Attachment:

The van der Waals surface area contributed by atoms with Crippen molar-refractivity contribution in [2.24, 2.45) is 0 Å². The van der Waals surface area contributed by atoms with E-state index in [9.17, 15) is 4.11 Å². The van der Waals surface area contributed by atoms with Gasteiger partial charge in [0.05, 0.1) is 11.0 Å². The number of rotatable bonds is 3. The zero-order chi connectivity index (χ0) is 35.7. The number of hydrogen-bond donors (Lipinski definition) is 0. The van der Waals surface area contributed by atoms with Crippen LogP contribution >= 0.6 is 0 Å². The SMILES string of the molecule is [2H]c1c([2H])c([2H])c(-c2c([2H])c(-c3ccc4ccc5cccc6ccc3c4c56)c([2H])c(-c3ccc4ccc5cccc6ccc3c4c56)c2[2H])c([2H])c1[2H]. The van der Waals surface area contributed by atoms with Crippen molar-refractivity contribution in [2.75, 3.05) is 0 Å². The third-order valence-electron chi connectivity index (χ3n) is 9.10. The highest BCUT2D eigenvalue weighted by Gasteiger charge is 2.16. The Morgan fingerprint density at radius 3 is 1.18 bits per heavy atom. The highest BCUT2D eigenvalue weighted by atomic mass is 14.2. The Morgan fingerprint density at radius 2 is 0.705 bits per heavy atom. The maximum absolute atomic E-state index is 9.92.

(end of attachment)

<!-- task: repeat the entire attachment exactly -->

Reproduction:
The van der Waals surface area contributed by atoms with Crippen molar-refractivity contribution in [2.24, 2.45) is 0 Å². The van der Waals surface area contributed by atoms with E-state index in [9.17, 15) is 4.11 Å². The van der Waals surface area contributed by atoms with Gasteiger partial charge in [0.05, 0.1) is 11.0 Å². The number of rotatable bonds is 3. The zero-order chi connectivity index (χ0) is 35.7. The number of hydrogen-bond donors (Lipinski definition) is 0. The van der Waals surface area contributed by atoms with Crippen LogP contribution >= 0.6 is 0 Å². The SMILES string of the molecule is [2H]c1c([2H])c([2H])c(-c2c([2H])c(-c3ccc4ccc5cccc6ccc3c4c56)c([2H])c(-c3ccc4ccc5cccc6ccc3c4c56)c2[2H])c([2H])c1[2H]. The van der Waals surface area contributed by atoms with Crippen molar-refractivity contribution in [2.75, 3.05) is 0 Å². The third-order valence-electron chi connectivity index (χ3n) is 9.10. The highest BCUT2D eigenvalue weighted by Gasteiger charge is 2.16. The Morgan fingerprint density at radius 3 is 1.18 bits per heavy atom. The highest BCUT2D eigenvalue weighted by atomic mass is 14.2. The Morgan fingerprint density at radius 2 is 0.705 bits per heavy atom. The maximum absolute atomic E-state index is 9.92.